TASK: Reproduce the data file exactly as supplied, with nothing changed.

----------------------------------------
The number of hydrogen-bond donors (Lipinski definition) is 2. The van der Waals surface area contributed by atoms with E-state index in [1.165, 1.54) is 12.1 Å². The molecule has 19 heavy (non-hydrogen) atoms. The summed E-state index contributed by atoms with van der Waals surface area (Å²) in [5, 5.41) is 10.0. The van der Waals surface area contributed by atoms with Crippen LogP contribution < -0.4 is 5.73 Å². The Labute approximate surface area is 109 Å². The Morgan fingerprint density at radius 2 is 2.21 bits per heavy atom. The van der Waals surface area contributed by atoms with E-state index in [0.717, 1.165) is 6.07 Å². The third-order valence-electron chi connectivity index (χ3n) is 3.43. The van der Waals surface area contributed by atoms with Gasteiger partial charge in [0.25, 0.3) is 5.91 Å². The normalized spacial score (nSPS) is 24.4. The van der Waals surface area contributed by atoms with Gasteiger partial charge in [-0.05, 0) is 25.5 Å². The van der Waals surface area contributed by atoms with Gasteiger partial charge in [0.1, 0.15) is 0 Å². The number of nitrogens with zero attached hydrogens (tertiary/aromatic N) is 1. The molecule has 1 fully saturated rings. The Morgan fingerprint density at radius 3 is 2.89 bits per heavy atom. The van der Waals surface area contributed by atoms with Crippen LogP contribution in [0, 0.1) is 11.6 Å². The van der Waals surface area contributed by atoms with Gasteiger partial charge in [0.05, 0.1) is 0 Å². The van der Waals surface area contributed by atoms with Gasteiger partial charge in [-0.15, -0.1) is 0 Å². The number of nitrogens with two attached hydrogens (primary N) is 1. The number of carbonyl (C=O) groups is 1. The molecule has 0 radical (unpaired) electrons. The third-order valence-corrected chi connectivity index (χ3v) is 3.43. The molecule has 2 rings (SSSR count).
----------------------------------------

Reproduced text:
The number of hydrogen-bond donors (Lipinski definition) is 2. The van der Waals surface area contributed by atoms with E-state index in [1.165, 1.54) is 12.1 Å². The molecule has 19 heavy (non-hydrogen) atoms. The summed E-state index contributed by atoms with van der Waals surface area (Å²) in [5, 5.41) is 10.0. The van der Waals surface area contributed by atoms with Crippen LogP contribution < -0.4 is 5.73 Å². The Labute approximate surface area is 109 Å². The Morgan fingerprint density at radius 2 is 2.21 bits per heavy atom. The van der Waals surface area contributed by atoms with E-state index in [0.717, 1.165) is 6.07 Å². The third-order valence-electron chi connectivity index (χ3n) is 3.43. The van der Waals surface area contributed by atoms with Gasteiger partial charge in [0.25, 0.3) is 5.91 Å². The normalized spacial score (nSPS) is 24.4. The van der Waals surface area contributed by atoms with Gasteiger partial charge in [-0.05, 0) is 25.5 Å². The van der Waals surface area contributed by atoms with Gasteiger partial charge in [0.1, 0.15) is 0 Å². The number of nitrogens with zero attached hydrogens (tertiary/aromatic N) is 1. The molecule has 1 fully saturated rings. The Morgan fingerprint density at radius 3 is 2.89 bits per heavy atom. The van der Waals surface area contributed by atoms with Crippen LogP contribution in [0, 0.1) is 11.6 Å². The van der Waals surface area contributed by atoms with Gasteiger partial charge in [0.05, 0.1) is 0 Å². The van der Waals surface area contributed by atoms with Gasteiger partial charge in [-0.15, -0.1) is 0 Å². The number of nitrogens with two attached hydrogens (primary N) is 1. The number of carbonyl (C=O) groups is 1. The molecule has 0 radical (unpaired) electrons. The third-order valence-corrected chi connectivity index (χ3v) is 3.43. The molecule has 2 rings (SSSR count).